Timer Interaction in Route Flap Damping.
ABSTRACT Route Flap Damping is a mechanism generally used in network routing protocols. Its goal is to limit the global impact of unstable routes by temporarily suppressing routes with rapid changes over short time periods. Although route damping is a clearly defined and simple procedure at each router, its effect in a large network setting is not well understood. We show that the current damping design leads to the intended behavior only under persistent route flapping. When the number of flaps is small, the global routing dynamics deviates significantly from the expected behavior with a longer convergence delay. Previous work observed that a single route flap can falsely trigger route suppression due to path exploration. However our simulations show that this false suppression only accounts for 30% of the convergence delay after a single route flap. Our study reveals previously unknown interactions between reuse timers at different routers. Route suppression and reuse at different routers are triggered at different times and thus affect the number of updates received by other routers. In turn, this impacts other routers' damping behavior. We propose to use Root Cause Notification to eliminate both false suppression and undesirable timer interaction
Timer Interaction in Route Flap Damping
Colorado State University
Route Flap Damping is a mechanism generally used in
network routing protocols. Its goal is to limit the global im-
pact of unstable routes by temporarily suppressing routes
with rapid changes over short time periods. Although route
damping is a clearly defined and simple procedure at each
router, its effect in a large network setting is not well un-
derstood. We show that the current damping design leads
to the intended behavior only under persistent route flap-
ping. When the number of flaps is small, the global routing
dynamics deviates significantly from the expected behavior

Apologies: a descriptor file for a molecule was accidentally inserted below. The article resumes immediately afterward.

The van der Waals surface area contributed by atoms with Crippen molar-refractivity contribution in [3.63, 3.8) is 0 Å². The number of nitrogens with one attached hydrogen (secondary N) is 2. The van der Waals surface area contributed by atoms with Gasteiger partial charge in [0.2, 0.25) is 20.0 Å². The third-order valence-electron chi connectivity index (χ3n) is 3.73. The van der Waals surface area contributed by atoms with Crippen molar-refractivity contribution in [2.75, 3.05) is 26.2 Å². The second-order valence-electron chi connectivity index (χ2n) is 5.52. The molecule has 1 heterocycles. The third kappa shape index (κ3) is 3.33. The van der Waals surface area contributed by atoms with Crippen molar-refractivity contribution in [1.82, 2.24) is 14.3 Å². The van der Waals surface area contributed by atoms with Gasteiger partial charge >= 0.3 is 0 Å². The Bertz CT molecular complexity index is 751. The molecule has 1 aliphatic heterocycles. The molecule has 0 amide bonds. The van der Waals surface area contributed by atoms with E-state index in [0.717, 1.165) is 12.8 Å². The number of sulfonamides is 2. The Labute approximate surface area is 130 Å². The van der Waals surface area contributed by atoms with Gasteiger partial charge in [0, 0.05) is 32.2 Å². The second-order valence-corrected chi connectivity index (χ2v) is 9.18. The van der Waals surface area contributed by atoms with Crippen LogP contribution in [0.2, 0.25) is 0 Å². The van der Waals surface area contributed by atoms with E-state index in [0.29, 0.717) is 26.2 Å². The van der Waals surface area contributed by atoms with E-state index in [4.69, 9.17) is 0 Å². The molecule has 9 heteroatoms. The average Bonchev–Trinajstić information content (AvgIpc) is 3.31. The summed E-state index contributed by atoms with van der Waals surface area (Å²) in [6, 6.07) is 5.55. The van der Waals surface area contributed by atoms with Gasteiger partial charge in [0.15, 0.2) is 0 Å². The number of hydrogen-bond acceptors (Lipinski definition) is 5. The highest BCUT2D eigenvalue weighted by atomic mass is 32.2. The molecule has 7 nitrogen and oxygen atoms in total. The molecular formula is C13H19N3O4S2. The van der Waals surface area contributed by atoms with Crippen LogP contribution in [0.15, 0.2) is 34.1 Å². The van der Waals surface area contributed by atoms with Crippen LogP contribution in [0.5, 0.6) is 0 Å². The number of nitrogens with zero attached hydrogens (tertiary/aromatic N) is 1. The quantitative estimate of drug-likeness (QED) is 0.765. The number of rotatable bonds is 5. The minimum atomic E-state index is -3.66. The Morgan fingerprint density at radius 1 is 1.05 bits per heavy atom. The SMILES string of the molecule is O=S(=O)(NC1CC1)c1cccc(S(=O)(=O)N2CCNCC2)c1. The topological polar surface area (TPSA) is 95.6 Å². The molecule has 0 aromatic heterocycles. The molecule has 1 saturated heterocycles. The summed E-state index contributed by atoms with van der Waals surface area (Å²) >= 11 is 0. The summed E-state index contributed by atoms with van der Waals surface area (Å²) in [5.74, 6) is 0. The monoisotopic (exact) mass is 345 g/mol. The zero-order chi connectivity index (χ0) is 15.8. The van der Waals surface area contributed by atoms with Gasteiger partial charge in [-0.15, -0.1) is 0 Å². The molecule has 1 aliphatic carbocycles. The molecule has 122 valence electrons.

with a longer convergence delay. Previous work observed
that a single route flap can falsely trigger route suppression
this false suppression only accounts for 30% of the conver-
gence delay after a single route flap. Our study reveals pre-
entrouters. Routesuppressionandreuse at differentrouters
are triggered at different times and thus affect the number
of updates received by other routers. In turn, this impacts
other routers’ damping behavior. We propose to use Root
Cause Notification to eliminate both false suppression and
undesirable timer interaction.
It remains a challenge to design a responsive and effi-
cient routingprotocolfor largescale networks. Inthis paper
we examine a specific problem caused by unexpected inter-
actions among multiple nodes in a large network. Since dy-
namic routing protocolsadapt to topologicalchanges, a sin-
gleunstablelinkcan potentiallycause a largenumberof up-
dates being propagated throughout the entire network, con-
suming router CPU cycles and link bandwidth . To limit
the global impact of individual unstable routes, Route Flap
Damping  was added to the Border Gateway Protocol
(BGP)  several years ago. It is commonly believed that
damping has played an essential role in putting the global
Internet routing update overhead under control .
The goal of BGP damping is to allow updates of stable
ble routes. Briefly, route flap damping works as follows. A
router associates a penalty value with each destination (i.e.,
an IP prefix) advertised by a neighbor router. A route flaps
whenever the neighbor router changes its route to the desti-
nation. When it happens, the penalty value is increased. In
the absence of route changes, the penalty value decays over
time. When the penalty value exceeds a predefined cut-off
threshold, further updates from the same neighbor for the
same destination will no longer be propagated. That is, the
route is suppressed. When the penalty value drops below a
predefined reuse threshold, the router will start propagating
updates for that destination again, i.e., the route is reused.
Throughout this paper we will use the word damping as an
abbreviation for “route flap damping” to refer to the whole
mechanism, and the word suppression to refer to the spe-
cific action of stopping propagating updates.
Despite its simple rules of operation at each router, the
overall effect of damping is not fully understood. A recent
study  showed that, after a single route flap, path explo-
ration can falsely trigger route suppression and prolong the
convergence time. Yet our simulations show that this false
suppression alone can only account for 30% of the conver-
gence delay after a single route flap, and cannot explain the